Monday November 6, 2006 - 13:18:19 GMT
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Black Swan Capital - www.blackswantrading.com
A real head shaker
â€˘ Key Reports (WSJ):
There are no economic indicators scheduled today.
â€śWhat if everything is an illusion and nothing exists? In that case, I definitely overpaid for my carpet.â€ť
â€śGrowth in European service industries from banking to telecommunications, the biggest part of the economy, unexpectedly slowed in October, a sign the region's expansion has peaked.â€ť
â€śRoyal Bank of Scotland Group Plc said today its services index fell to 56.5 in October, the fourth straight decline, from 56.7 in September. Economists expected an increase to 57, the median of 33 estimates in a Bloomberg News survey showed. A level above 50 indicates growth,â€ť Bloomberg News reported this morning.
Yikes! A sign the regionâ€™s expansion has peaked? Hmmmâ€¦ Isnâ€™t it a bit early to make that call? Europeâ€™s bond market isnâ€™t reacting much to that newsâ€¦
euro bund chart
â€¦nor are the currency traders, as the euro is off just slightly against the dollar this morning. If this does mark the end of the expansion in the Euro-zone, as Bloomberg suggests, why so muted the reaction?
a) Itâ€™s just another report that doesnâ€™t square with reality on the ground
b) Instead of trading, bond and currency traders are too busy getting chiropractic neck and back adjustments caused by shaking their heads violently in disbelief of Fridayâ€™s non-farm payroll revisions
c) All of the above
d) None of the above
Weâ€™re going with b) chiropractic neck and back adjustments
We were watching CNBC for the release of non-farm payroll Friday morning. We donâ€™t usually watch TV, but we do during the reporting of the major economic releases. We thought the hosts on CNBC made a lot of sense, and we agree, with their reaction to Fridayâ€™s weirdly revised payroll data: â€śIs this anyway to run the worldâ€™s most efficient capital markets?â€ť CNBC commentators pondered out loud.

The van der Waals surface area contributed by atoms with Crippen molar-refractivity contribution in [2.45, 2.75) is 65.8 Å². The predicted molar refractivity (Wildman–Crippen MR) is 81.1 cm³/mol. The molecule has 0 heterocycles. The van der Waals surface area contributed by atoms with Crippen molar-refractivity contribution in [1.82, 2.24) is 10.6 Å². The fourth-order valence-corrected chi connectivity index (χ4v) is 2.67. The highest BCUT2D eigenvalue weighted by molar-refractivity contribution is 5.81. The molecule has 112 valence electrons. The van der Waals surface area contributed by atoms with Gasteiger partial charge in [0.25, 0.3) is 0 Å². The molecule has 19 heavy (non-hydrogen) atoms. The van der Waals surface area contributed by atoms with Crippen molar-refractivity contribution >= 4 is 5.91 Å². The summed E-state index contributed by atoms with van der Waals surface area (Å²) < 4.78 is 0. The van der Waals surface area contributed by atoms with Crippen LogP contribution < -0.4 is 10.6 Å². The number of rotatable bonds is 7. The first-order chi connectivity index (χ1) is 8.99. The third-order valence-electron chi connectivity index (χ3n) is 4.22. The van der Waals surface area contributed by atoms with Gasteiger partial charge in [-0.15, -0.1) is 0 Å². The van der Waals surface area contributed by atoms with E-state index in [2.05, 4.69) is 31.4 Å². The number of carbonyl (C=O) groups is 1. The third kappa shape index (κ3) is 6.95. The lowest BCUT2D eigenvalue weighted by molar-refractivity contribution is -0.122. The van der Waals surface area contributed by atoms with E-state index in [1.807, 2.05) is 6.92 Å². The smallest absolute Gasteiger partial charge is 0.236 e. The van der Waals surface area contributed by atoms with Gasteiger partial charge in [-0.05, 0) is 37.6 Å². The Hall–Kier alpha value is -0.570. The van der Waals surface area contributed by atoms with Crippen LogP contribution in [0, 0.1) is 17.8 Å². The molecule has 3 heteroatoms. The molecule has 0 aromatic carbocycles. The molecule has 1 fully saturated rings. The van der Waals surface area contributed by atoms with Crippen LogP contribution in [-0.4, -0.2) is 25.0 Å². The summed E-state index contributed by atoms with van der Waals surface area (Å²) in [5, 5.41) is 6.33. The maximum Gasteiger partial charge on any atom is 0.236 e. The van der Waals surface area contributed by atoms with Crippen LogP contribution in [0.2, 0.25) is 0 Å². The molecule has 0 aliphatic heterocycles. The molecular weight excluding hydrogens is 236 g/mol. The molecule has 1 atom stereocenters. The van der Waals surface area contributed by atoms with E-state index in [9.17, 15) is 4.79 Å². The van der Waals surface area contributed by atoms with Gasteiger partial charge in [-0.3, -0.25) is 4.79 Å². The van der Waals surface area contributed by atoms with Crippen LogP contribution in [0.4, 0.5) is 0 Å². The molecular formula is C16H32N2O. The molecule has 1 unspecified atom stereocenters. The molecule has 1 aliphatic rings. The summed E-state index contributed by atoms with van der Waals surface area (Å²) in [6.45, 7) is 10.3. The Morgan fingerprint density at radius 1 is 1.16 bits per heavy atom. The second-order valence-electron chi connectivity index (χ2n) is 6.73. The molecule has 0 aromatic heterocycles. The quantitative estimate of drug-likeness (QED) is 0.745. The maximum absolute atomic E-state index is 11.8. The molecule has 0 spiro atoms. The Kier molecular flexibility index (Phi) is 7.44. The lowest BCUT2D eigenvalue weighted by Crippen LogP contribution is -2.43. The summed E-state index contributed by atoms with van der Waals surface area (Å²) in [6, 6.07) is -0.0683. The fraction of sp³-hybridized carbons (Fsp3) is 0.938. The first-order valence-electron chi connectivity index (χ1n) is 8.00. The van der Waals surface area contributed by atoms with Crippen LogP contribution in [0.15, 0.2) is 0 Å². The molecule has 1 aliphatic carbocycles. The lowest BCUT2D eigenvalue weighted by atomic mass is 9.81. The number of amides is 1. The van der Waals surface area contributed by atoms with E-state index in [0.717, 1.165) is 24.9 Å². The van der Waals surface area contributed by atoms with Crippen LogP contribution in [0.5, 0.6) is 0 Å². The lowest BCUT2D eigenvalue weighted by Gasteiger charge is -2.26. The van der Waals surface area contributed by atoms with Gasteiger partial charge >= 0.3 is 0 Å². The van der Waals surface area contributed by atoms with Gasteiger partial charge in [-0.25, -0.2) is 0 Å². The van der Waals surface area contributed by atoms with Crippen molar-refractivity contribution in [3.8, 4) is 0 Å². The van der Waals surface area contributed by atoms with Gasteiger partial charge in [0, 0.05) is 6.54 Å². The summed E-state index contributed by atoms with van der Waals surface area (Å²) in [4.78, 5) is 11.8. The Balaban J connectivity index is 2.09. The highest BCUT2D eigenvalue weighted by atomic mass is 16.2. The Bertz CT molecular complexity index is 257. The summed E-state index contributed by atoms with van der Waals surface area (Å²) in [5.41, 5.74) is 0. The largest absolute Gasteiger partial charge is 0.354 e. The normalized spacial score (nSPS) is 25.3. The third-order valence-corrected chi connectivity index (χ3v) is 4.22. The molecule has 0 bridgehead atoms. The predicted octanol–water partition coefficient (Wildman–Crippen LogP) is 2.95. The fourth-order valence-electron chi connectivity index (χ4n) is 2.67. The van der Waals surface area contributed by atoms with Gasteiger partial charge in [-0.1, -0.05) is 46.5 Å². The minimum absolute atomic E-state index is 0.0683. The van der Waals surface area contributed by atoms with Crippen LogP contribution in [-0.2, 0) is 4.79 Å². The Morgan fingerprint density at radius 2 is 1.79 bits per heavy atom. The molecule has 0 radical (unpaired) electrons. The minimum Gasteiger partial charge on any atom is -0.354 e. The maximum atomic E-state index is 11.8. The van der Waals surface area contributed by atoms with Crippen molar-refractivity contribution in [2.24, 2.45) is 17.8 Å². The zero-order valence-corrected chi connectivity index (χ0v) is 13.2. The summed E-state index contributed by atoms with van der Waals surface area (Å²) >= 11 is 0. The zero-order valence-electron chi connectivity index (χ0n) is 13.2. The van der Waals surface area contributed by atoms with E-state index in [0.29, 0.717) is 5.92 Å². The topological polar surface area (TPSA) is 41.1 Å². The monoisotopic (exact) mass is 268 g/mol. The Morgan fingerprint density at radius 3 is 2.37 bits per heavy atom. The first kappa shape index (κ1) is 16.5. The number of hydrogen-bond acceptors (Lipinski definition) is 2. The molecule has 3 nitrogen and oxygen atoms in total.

One of the commentators said that if private companies were so careless with their data, the CEO would probably be in jail by nowâ€”Bingo!
So, last week, until Friday, it looked like the scales were falling from our eyesâ€”the US economy was slowing rapidly and it was time to buy bonds and sell the buck. Friday changed the game; or did it?
This is from the Lex columnist for the Financial Times, penned in the weekend edition:
â€śAccording to Fridayâ€™s jobs data, September saw gains of almost three times the rate originally reported. Together with further upward revisions for August, that more than made up for Octoberâ€™s sluggish increases â€“ bound to be revised before too long. Tempting as it is to dismiss such volatile estimates, this time round the payroll figures paint a picture broadly consistent with other trends â€“ and a gloomy one at that.
â€śFor one thing, the fall in the unemployment rate to just 4.4 per cent is a lot less impressive than it seems, given that a so much smaller proportion of Americans is actually participating in the labour force than during the late 1990s. But the payroll figures also suggest that it took a lot more workers to produce disappointingly small output increases. As a result, the slowdown in US productivity growth may be even worse than thought after Thursdayâ€™s release.â€ť
Well, maybe! But that doesnâ€™t seem the reaction so far this morning. Maybe the idea of â€śproductivityâ€ť is a bit esoteric or nebulous for most of us non-economist types to trade on.
Weâ€™re not quite sure where we are. Every time we start to get comfortable, we read conflicting economic analysis that makes sense. We surmise we are in the midst of a US mid-cycle slowdown, at best, or on the way to a major deceleration or recession at worst.
There is one thing we do know for sure, the idea of linking the words â€śeconomicsâ€ť and â€śscienceâ€ť together in any sentence is a real head shaker.
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